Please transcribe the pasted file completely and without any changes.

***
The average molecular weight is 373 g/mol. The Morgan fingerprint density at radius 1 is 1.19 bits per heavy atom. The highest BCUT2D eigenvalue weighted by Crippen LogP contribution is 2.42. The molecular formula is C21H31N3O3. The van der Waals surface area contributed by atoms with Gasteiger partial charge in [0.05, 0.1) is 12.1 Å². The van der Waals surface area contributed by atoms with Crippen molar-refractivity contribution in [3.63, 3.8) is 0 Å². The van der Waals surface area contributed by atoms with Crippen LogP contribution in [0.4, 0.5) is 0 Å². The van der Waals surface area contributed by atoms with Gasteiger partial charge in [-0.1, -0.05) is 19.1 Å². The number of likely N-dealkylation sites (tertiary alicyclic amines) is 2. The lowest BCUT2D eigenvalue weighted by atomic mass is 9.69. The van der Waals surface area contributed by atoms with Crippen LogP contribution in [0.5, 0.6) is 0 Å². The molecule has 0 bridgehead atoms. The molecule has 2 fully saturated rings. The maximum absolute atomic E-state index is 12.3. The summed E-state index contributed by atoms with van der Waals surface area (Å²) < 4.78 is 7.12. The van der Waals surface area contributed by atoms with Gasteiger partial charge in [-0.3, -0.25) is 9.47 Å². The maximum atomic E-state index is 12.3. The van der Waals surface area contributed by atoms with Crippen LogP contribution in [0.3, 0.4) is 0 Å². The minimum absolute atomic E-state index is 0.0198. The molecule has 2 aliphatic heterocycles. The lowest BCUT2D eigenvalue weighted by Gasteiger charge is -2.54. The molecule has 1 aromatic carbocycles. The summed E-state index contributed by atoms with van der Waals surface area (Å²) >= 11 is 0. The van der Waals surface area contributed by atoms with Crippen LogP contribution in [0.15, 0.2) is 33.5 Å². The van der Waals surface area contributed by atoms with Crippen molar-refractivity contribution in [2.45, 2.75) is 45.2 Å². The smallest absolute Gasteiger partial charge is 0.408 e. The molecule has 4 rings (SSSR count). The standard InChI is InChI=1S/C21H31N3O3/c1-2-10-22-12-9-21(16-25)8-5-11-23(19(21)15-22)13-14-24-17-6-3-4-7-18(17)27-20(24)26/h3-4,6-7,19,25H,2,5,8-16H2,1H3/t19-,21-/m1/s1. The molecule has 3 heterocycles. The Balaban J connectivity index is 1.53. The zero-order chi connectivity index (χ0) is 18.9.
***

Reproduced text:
The average molecular weight is 373 g/mol. The Morgan fingerprint density at radius 1 is 1.19 bits per heavy atom. The highest BCUT2D eigenvalue weighted by Crippen LogP contribution is 2.42. The molecular formula is C21H31N3O3. The van der Waals surface area contributed by atoms with Gasteiger partial charge in [0.05, 0.1) is 12.1 Å². The van der Waals surface area contributed by atoms with Crippen molar-refractivity contribution in [3.63, 3.8) is 0 Å². The van der Waals surface area contributed by atoms with Crippen LogP contribution in [0.4, 0.5) is 0 Å². The van der Waals surface area contributed by atoms with Gasteiger partial charge in [-0.1, -0.05) is 19.1 Å². The number of likely N-dealkylation sites (tertiary alicyclic amines) is 2. The lowest BCUT2D eigenvalue weighted by atomic mass is 9.69. The van der Waals surface area contributed by atoms with Crippen LogP contribution in [0.5, 0.6) is 0 Å². The molecule has 0 bridgehead atoms. The molecule has 2 fully saturated rings. The maximum absolute atomic E-state index is 12.3. The summed E-state index contributed by atoms with van der Waals surface area (Å²) < 4.78 is 7.12. The van der Waals surface area contributed by atoms with Gasteiger partial charge in [-0.3, -0.25) is 9.47 Å². The maximum atomic E-state index is 12.3. The van der Waals surface area contributed by atoms with Crippen LogP contribution in [0.3, 0.4) is 0 Å². The minimum absolute atomic E-state index is 0.0198. The molecule has 2 aliphatic heterocycles. The lowest BCUT2D eigenvalue weighted by Gasteiger charge is -2.54. The molecule has 1 aromatic carbocycles. The summed E-state index contributed by atoms with van der Waals surface area (Å²) >= 11 is 0. The van der Waals surface area contributed by atoms with Crippen LogP contribution in [0.15, 0.2) is 33.5 Å². The van der Waals surface area contributed by atoms with Crippen molar-refractivity contribution in [2.45, 2.75) is 45.2 Å². The smallest absolute Gasteiger partial charge is 0.408 e. The molecule has 4 rings (SSSR count). The standard InChI is InChI=1S/C21H31N3O3/c1-2-10-22-12-9-21(16-25)8-5-11-23(19(21)15-22)13-14-24-17-6-3-4-7-18(17)27-20(24)26/h3-4,6-7,19,25H,2,5,8-16H2,1H3/t19-,21-/m1/s1. The molecule has 3 heterocycles. The Balaban J connectivity index is 1.53. The zero-order chi connectivity index (χ0) is 18.9.